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clock1

[klok]
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noun
  1. an instrument for measuring and recording time, especially by mechanical means, usually with hands or changing numbers to indicate the hour and minute: not designed to be worn or carried about.
  2. time clock.
  3. a meter or other device, as a speedometer or taximeter, for measuring and recording speed, distance covered, or other quantitative functioning.
  4. biological clock.
  5. (initial capital letter) Astronomy. the constellation Horologium.
  6. Computers. the circuit in a digital computer that provides a common reference train of electronic pulses for all other circuits.
verb (used with object)
  1. to time, test, or determine by means of a clock or watch: The racehorse was clocked at two minutes thirty seconds.
  2. Slang. to strike sharply or heavily: Somebody clocked him on the face.
Verb Phrases
  1. clock in, to begin work, especially by punching a time clock: She clocked in at 9 on the dot.
  2. clock out, to end work, especially by punching a time clock: He clocked out early yesterday.
Idioms
  1. around the clock,
    1. during all 24 hours; ceaselessly.
    2. without stopping for rest; tirelessly: working around the clock to stem the epidemic.
  2. clean (someone's) clock, to defeat; vanquish.
  3. kill the clock, Sports. to use up as much game time as possible when one is winning, as to protect a lead in basketball, ice hockey, or football.Also run out the clock.
  4. stop the clock, to postpone an official or legal deadline by ceasing to count the hours that elapse, as when a new union contract must be agreed upon before an old contract runs out.

Origin of clock1

1350–1400; Middle English clok(ke) < Middle Dutch clocke bell, clock; akin to Old English clucge, Old High German glocka (German Glocke), Old Irish clocc bell; cf. cloak
Dictionary.com Unabridged Based on the Random House Unabridged Dictionary, © Random House, Inc. 2018
British Dictionary definitions for clock in

clock1

noun
  1. a timepiece, usually free-standing, hanging, or built into a tower, having mechanically or electrically driven pointers that move constantly over a dial showing the numbers of the hoursCompare digital clock, watch (def. 7)
  2. any clocklike device for recording or measuring, such as a taximeter or pressure gauge
  3. the downy head of a dandelion that has gone to seed
  4. an electrical circuit that generates pulses at a predetermined rate
  5. computing an electronic pulse generator that transmits streams of regular pulses to which various parts of the computer and its operations are synchronized
  6. short for time clock
  7. around the clock or round the clock all day and all night
  8. the clock an informal word for speedometer, mileometer
  9. British a slang word for face
  10. against the clock
    1. under pressure, as to meet a deadline
    2. (in certain sports, such as show jumping) timed by a stop clockthe last round will be against the clock
  11. put the clock back to regress
verb
  1. (tr) British, Australian and NZ slang to strike, esp on the face or head
  2. (tr) British slang to see or notice
  3. (tr) to record time as with a stopwatch, esp in the calculation of speed
  4. electronics to feed a clock pulse to (a digital device) in order to cause it to switch to a new state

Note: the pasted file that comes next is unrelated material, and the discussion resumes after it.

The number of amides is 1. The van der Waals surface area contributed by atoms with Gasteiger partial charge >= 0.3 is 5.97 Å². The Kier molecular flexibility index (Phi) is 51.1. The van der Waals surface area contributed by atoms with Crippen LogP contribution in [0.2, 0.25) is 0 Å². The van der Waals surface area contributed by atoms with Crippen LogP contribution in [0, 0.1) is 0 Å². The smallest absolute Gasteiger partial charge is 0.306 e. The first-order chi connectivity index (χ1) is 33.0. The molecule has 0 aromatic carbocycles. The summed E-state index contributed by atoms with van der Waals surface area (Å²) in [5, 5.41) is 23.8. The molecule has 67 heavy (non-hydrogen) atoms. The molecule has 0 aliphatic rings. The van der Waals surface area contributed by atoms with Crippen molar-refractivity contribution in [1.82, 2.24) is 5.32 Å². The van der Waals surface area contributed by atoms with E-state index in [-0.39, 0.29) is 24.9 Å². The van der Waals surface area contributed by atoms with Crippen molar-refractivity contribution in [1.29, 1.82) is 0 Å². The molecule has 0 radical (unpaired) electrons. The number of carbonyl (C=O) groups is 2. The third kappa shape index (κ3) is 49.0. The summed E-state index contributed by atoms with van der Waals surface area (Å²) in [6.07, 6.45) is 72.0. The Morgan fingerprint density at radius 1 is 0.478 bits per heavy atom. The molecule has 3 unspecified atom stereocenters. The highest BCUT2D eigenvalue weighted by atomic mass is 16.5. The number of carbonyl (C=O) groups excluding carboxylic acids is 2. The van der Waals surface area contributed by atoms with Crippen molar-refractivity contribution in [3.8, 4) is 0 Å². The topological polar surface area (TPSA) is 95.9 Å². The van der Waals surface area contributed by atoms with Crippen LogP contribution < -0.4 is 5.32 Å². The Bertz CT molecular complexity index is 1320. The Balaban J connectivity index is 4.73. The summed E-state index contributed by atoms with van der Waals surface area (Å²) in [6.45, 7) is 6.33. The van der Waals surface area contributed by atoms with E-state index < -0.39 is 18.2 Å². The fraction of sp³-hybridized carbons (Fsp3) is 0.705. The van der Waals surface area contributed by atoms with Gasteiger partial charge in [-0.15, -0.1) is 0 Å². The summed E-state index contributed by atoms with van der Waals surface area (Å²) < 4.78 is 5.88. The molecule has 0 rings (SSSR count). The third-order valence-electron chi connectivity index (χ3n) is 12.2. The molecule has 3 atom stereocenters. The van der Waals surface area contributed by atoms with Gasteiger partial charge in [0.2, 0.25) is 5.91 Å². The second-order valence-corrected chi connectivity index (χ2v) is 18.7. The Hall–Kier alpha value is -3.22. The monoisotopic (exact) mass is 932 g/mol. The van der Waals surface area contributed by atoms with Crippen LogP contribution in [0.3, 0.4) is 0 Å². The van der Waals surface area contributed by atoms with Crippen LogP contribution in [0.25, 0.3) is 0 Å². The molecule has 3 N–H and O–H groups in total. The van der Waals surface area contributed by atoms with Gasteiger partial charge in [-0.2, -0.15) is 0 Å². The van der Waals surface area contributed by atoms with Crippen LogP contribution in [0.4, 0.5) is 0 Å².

Derived Formsclocker, nounclocklike, adjective

Word Origin

C14: from Middle Dutch clocke clock, from Medieval Latin clocca bell, ultimately of Celtic origin

clock2

noun
  1. an ornamental design either woven in or embroidered on the side of a stocking

Word Origin

C16: from Middle Dutch clocke, from Medieval Latin clocca bell
Collins English Dictionary - Complete & Unabridged 2012 Digital Edition © William Collins Sons & Co. Ltd. 1979, 1986 © HarperCollins Publishers 1998, 2000, 2003, 2005, 2006, 2007, 2009, 2012

Word Origin and History for clock in

clock

n.1

late 14c., clokke, originally "clock with bells," probably from Middle Dutch clocke (Dutch klok) "a clock," from Old North French cloque (Old French cloke, Modern French cloche), from Medieval Latin (7c.) clocca "bell," probably from Celtic (cf. Old Irish clocc, Welsh cloch, Manx clagg "a bell") and spread by Irish missionaries (unless the Celtic words are from Latin); ultimately of imitative origin.

Replaced Old English dægmæl, from dæg "day" + mæl "measure, mark" (see meal (n.1)). The Latin word was horologium; the Greeks used a water-clock (klepsydra, literally "water thief"). Image of put (or set) the clock back "return to an earlier state or system" is from 1862. Round-the-clock (adj.) is from 1943, originally in reference to bomber air raids.

clock

v.

"to time by the clock," 1883, from clock (n.1). The slang sense of "hit, sock" is 1941, originally Australian, probably from earlier slang clock (n.) "face" (1923). Related: Clocked; clocking.

clock

n.2

"ornament pattern on a stocking," 1520s, probably identical with clock (n.1) in its older sense and meaning "bell-shaped ornament."

Online Etymology Dictionary, © 2010 Douglas Harper

Idioms and Phrases with clock in

clock in

Begin work, as in She clocked in late again. Also, clock out, end work, as in Please wait for me; I forgot to clock out. The allusion here is to punching a time clock, a device that punches the time on a card to record when an employee arrives and departs. [Late 1800s]

In addition to the idioms beginning with clock

also see:

The American Heritage® Idioms Dictionary Copyright © 2002, 2001, 1995 by Houghton Mifflin Harcourt Publishing Company. Published by Houghton Mifflin Harcourt Publishing Company.

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